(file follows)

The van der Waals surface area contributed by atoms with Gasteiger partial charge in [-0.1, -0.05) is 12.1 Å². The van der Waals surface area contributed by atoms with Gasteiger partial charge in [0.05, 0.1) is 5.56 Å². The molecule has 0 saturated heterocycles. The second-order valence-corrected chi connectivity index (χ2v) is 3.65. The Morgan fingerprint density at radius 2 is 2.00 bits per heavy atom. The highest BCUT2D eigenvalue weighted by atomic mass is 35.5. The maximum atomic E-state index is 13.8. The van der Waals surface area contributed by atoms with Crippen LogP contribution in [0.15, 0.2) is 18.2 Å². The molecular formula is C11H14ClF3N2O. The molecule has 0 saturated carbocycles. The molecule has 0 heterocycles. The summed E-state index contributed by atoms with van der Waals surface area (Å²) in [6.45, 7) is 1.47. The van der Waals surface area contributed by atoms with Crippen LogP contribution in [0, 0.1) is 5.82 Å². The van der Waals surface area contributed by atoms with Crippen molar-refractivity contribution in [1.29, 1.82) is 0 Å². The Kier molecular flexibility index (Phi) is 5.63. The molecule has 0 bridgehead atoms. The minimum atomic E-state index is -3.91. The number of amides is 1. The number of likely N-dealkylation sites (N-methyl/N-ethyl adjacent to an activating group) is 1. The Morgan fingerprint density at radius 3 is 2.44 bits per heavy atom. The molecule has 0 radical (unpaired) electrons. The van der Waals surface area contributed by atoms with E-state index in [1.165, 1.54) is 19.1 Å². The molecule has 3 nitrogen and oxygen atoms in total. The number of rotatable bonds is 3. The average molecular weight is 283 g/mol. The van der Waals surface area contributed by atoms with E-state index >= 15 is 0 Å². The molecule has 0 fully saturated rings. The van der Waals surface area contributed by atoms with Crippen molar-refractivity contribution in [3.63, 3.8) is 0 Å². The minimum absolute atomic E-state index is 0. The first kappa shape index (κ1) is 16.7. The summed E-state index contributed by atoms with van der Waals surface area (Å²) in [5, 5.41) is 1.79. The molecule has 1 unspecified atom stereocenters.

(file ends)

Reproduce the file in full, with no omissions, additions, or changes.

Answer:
The van der Waals surface area contributed by atoms with Gasteiger partial charge in [-0.1, -0.05) is 12.1 Å². The van der Waals surface area contributed by atoms with Gasteiger partial charge in [0.05, 0.1) is 5.56 Å². The molecule has 0 saturated heterocycles. The second-order valence-corrected chi connectivity index (χ2v) is 3.65. The Morgan fingerprint density at radius 2 is 2.00 bits per heavy atom. The highest BCUT2D eigenvalue weighted by atomic mass is 35.5. The maximum atomic E-state index is 13.8. The van der Waals surface area contributed by atoms with Crippen LogP contribution in [0.15, 0.2) is 18.2 Å². The molecular formula is C11H14ClF3N2O. The molecule has 0 saturated carbocycles. The molecule has 0 heterocycles. The summed E-state index contributed by atoms with van der Waals surface area (Å²) in [6.45, 7) is 1.47. The van der Waals surface area contributed by atoms with Crippen LogP contribution in [0, 0.1) is 5.82 Å². The van der Waals surface area contributed by atoms with Crippen molar-refractivity contribution in [1.29, 1.82) is 0 Å². The Kier molecular flexibility index (Phi) is 5.63. The molecule has 0 bridgehead atoms. The minimum atomic E-state index is -3.91. The number of amides is 1. The number of likely N-dealkylation sites (N-methyl/N-ethyl adjacent to an activating group) is 1. The Morgan fingerprint density at radius 3 is 2.44 bits per heavy atom. The molecule has 0 radical (unpaired) electrons. The van der Waals surface area contributed by atoms with E-state index in [1.165, 1.54) is 19.1 Å². The molecule has 3 nitrogen and oxygen atoms in total. The number of rotatable bonds is 3. The average molecular weight is 283 g/mol. The van der Waals surface area contributed by atoms with E-state index >= 15 is 0 Å². The molecule has 0 fully saturated rings. The van der Waals surface area contributed by atoms with Crippen molar-refractivity contribution in [3.63, 3.8) is 0 Å². The minimum absolute atomic E-state index is 0. The first kappa shape index (κ1) is 16.7. The summed E-state index contributed by atoms with van der Waals surface area (Å²) in [5, 5.41) is 1.79. The molecule has 1 unspecified atom stereocenters.